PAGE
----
Air Compressor Question

I'm looking for an air compressor for occasional, not-in-a-hurry heavy duty work. The biggest air users I'll need to run are an angle grinder and small air hammer, and these not too often. Otherwise, it'll mostly be filling tires, running a few Halloween props, blowing dust and water off various dusty and wet things, and whatever else my evil mind can cook up. If I have to wait now and then for the compressor to catch up, that's not a huge problem.
I don't much mind if it's not portable, but it would be a nice bonus. I've got a 230v 50 amp circuit going to the garage, along with 110v, but I don't really want to max that out.
Oh, and I want it to last for a good long time, even if it sits idle for a few months at a time. The only thing completely unacceptable to me is going to use it, and it doesn't work.
I don't want to spend much over $400, and I don't mind used gear.
I'd be highly grateful to anybody who can shed some light on these mysterious machines. I've already been burned by big-box stores selling garbage equipment, and I haven't heard much either way on brands such as Kobalt or Husky. I've heard nasty thing about Craftsman and CH (which I believe also makes Husky).
Thank you for any help you kind folks can offer.
CS
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You are in two different worlds.
Each tool has an SCFM requirement at a specific operating pressure. That requirement creates the demand for whatever compressor output that will be needed.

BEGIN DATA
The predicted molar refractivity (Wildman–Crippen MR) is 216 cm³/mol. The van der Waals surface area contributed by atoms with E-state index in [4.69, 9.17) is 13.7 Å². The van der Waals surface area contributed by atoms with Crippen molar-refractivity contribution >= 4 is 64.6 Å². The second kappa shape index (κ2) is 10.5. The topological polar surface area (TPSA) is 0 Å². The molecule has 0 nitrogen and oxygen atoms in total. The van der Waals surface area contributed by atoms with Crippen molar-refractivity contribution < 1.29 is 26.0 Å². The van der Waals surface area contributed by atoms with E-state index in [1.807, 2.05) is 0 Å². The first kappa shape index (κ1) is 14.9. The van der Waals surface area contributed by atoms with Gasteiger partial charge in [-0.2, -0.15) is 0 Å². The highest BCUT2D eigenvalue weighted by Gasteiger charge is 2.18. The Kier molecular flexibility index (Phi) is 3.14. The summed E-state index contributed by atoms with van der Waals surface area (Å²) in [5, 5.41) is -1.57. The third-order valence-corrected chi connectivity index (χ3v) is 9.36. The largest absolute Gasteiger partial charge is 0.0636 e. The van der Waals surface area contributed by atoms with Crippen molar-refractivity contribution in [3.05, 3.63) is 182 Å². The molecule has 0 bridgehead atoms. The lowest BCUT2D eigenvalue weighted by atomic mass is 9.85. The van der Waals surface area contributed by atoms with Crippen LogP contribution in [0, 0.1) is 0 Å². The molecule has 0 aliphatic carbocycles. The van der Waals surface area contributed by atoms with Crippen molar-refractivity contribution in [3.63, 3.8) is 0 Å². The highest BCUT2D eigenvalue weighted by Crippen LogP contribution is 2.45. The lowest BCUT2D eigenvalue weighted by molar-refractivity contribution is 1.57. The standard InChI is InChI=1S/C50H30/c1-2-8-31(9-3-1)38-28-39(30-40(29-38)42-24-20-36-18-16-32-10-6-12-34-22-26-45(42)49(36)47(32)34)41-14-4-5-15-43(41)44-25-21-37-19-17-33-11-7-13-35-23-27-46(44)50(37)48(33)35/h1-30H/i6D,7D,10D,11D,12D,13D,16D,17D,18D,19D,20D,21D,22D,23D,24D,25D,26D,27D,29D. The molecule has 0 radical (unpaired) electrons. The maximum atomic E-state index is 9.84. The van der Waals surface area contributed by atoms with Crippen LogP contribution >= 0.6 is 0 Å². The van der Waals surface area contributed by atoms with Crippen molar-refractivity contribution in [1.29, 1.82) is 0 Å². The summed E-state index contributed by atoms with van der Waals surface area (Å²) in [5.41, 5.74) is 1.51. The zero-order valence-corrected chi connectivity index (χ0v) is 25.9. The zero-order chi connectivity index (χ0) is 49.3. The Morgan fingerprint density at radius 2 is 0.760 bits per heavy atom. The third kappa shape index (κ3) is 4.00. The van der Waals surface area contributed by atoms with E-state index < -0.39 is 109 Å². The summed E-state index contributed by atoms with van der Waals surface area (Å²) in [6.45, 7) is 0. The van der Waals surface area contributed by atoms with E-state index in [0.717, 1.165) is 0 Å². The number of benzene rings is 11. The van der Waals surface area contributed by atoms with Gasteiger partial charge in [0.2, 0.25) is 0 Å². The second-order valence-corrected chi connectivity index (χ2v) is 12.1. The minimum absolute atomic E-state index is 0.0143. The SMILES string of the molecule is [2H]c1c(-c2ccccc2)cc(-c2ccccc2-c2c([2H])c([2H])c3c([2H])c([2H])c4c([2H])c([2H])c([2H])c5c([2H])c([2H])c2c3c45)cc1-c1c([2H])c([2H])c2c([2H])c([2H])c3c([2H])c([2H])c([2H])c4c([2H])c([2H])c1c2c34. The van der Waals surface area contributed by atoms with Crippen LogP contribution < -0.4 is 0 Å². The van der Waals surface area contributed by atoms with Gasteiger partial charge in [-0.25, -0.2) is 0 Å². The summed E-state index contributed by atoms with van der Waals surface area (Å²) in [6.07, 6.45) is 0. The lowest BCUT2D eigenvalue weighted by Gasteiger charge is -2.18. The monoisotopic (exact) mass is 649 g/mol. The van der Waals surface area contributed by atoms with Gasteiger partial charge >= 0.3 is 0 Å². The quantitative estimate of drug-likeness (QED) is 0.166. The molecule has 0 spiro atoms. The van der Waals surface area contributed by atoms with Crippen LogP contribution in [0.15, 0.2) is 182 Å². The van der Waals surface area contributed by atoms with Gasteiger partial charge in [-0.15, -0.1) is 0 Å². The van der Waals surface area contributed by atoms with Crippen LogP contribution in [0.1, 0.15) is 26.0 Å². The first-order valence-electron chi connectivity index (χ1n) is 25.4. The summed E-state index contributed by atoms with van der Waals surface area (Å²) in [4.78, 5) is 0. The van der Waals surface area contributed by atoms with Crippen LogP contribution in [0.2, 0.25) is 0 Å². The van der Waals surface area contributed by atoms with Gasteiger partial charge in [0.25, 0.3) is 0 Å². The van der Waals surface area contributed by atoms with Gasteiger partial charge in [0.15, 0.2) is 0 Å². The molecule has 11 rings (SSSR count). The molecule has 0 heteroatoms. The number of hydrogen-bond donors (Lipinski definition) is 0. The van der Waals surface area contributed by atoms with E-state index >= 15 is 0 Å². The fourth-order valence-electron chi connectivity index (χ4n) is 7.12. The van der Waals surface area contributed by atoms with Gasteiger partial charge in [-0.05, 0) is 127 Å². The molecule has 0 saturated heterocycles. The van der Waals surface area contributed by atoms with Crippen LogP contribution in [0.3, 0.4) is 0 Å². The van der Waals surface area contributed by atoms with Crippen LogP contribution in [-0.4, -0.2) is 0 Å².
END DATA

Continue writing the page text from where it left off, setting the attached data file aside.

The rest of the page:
An angle grinder and an air hammer use lots of air. <http://www2.northerntool.com/aircompressors.htm> one at 8 and one at 11 at 90 PSI to run efficiently. Whenever they give a range on a tool, always use the hightest number.
Personal and professional opinions: Avoid oiless compressors with a vengeance. Stick to pistons in cast iron or screw (very expensive).
Good names: ( In order, but certainly not exhaustive) Quincy Ingersoll Rand Emglow (now DeWalt, I think) SpeedAire Carlson Systems If you can buy at Graingers, their Westward (Taiwan) things are not bad.
You won't be buying new for $400. Buy a cheap electric grinder. Forget the air chisel. Buy a pancake Porter Cable oiless and run it till it dies.
Don't hesitate to get Campbell Hausfield, DeVilbiss, Craftsman for what it sounds like you intend to do. The older, the better. The cast iron pumps are too similar to make huge distinctions. Horsepower claims make no difference. 1 1/2 HP (real) is about all you can run on 110V.
A vertical unit takes less space, but is less portable.
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on 7/12/2007 7:23 PM CS said the following:

Campbell Hausfeld sells a number of reconditioned compressors at good prices. http://www.campbellhausfeld.net/webapp/wcs/stores/servlet/CategoryDisplay?catalogId 001&storeId051&categoryId452&langId=-1 or: http://tinyurl.com/29cpcu
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Bill
In Hamptonburgh, NY
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